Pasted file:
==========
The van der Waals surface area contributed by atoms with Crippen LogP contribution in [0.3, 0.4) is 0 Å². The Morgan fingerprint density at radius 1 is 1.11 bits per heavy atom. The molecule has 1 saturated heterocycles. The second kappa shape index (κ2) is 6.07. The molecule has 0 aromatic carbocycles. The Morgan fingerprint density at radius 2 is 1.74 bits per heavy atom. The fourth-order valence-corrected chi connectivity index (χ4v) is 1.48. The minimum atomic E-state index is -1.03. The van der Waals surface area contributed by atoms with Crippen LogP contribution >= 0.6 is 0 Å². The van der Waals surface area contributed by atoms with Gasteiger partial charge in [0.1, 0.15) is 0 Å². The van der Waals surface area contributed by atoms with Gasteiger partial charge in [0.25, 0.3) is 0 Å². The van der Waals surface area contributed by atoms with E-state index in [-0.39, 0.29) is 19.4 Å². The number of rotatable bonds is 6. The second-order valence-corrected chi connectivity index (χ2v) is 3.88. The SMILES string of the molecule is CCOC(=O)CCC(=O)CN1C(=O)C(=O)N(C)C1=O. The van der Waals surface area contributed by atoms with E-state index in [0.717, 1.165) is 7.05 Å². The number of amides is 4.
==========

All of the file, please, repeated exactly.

The van der Waals surface area contributed by atoms with Crippen LogP contribution in [0.3, 0.4) is 0 Å². The Morgan fingerprint density at radius 1 is 1.11 bits per heavy atom. The molecule has 1 saturated heterocycles. The second kappa shape index (κ2) is 6.07. The molecule has 0 aromatic carbocycles. The Morgan fingerprint density at radius 2 is 1.74 bits per heavy atom. The fourth-order valence-corrected chi connectivity index (χ4v) is 1.48. The minimum atomic E-state index is -1.03. The van der Waals surface area contributed by atoms with Crippen LogP contribution >= 0.6 is 0 Å². The van der Waals surface area contributed by atoms with Gasteiger partial charge in [0.1, 0.15) is 0 Å². The van der Waals surface area contributed by atoms with Gasteiger partial charge in [0.25, 0.3) is 0 Å². The van der Waals surface area contributed by atoms with E-state index in [-0.39, 0.29) is 19.4 Å². The number of rotatable bonds is 6. The second-order valence-corrected chi connectivity index (χ2v) is 3.88. The SMILES string of the molecule is CCOC(=O)CCC(=O)CN1C(=O)C(=O)N(C)C1=O. The van der Waals surface area contributed by atoms with E-state index in [0.717, 1.165) is 7.05 Å². The number of amides is 4.